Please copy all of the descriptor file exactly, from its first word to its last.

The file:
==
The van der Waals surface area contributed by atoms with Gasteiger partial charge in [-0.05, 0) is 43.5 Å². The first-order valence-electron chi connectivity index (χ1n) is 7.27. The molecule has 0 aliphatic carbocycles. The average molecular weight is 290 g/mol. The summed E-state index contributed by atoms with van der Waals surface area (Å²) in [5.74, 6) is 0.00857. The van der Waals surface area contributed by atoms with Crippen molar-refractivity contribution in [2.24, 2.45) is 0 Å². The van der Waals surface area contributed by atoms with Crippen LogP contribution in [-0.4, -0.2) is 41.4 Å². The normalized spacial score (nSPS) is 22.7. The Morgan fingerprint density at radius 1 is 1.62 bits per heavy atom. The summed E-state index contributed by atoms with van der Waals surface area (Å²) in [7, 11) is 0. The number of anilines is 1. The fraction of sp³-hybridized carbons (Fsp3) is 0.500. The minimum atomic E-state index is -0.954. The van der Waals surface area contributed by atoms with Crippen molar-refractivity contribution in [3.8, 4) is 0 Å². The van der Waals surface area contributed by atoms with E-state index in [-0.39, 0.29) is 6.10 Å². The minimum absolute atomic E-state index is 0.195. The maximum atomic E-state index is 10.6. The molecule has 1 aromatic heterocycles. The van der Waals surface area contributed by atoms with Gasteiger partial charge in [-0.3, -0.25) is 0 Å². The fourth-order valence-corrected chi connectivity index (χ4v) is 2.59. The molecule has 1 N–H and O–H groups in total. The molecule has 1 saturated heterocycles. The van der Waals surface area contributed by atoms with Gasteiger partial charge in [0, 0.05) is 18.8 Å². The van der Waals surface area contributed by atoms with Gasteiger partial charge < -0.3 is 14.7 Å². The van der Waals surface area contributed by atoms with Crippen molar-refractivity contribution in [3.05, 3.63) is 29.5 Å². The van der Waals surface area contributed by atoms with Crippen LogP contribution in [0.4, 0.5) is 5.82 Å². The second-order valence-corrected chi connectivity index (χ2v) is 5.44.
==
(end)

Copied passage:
The van der Waals surface area contributed by atoms with Gasteiger partial charge in [-0.05, 0) is 43.5 Å². The first-order valence-electron chi connectivity index (χ1n) is 7.27. The molecule has 0 aliphatic carbocycles. The average molecular weight is 290 g/mol. The summed E-state index contributed by atoms with van der Waals surface area (Å²) in [5.74, 6) is 0.00857. The van der Waals surface area contributed by atoms with Crippen molar-refractivity contribution in [2.24, 2.45) is 0 Å². The van der Waals surface area contributed by atoms with Crippen LogP contribution in [-0.4, -0.2) is 41.4 Å². The normalized spacial score (nSPS) is 22.7. The Morgan fingerprint density at radius 1 is 1.62 bits per heavy atom. The summed E-state index contributed by atoms with van der Waals surface area (Å²) in [7, 11) is 0. The number of anilines is 1. The fraction of sp³-hybridized carbons (Fsp3) is 0.500. The minimum atomic E-state index is -0.954. The van der Waals surface area contributed by atoms with Crippen molar-refractivity contribution in [3.8, 4) is 0 Å². The van der Waals surface area contributed by atoms with E-state index in [-0.39, 0.29) is 6.10 Å². The minimum absolute atomic E-state index is 0.195. The maximum atomic E-state index is 10.6. The molecule has 1 aromatic heterocycles. The van der Waals surface area contributed by atoms with Gasteiger partial charge in [-0.3, -0.25) is 0 Å². The fourth-order valence-corrected chi connectivity index (χ4v) is 2.59. The molecule has 1 N–H and O–H groups in total. The molecule has 1 saturated heterocycles. The van der Waals surface area contributed by atoms with Gasteiger partial charge in [0, 0.05) is 18.8 Å². The van der Waals surface area contributed by atoms with Gasteiger partial charge < -0.3 is 14.7 Å². The van der Waals surface area contributed by atoms with Crippen molar-refractivity contribution in [3.05, 3.63) is 29.5 Å². The van der Waals surface area contributed by atoms with Crippen LogP contribution in [0.4, 0.5) is 5.82 Å². The second-order valence-corrected chi connectivity index (χ2v) is 5.44.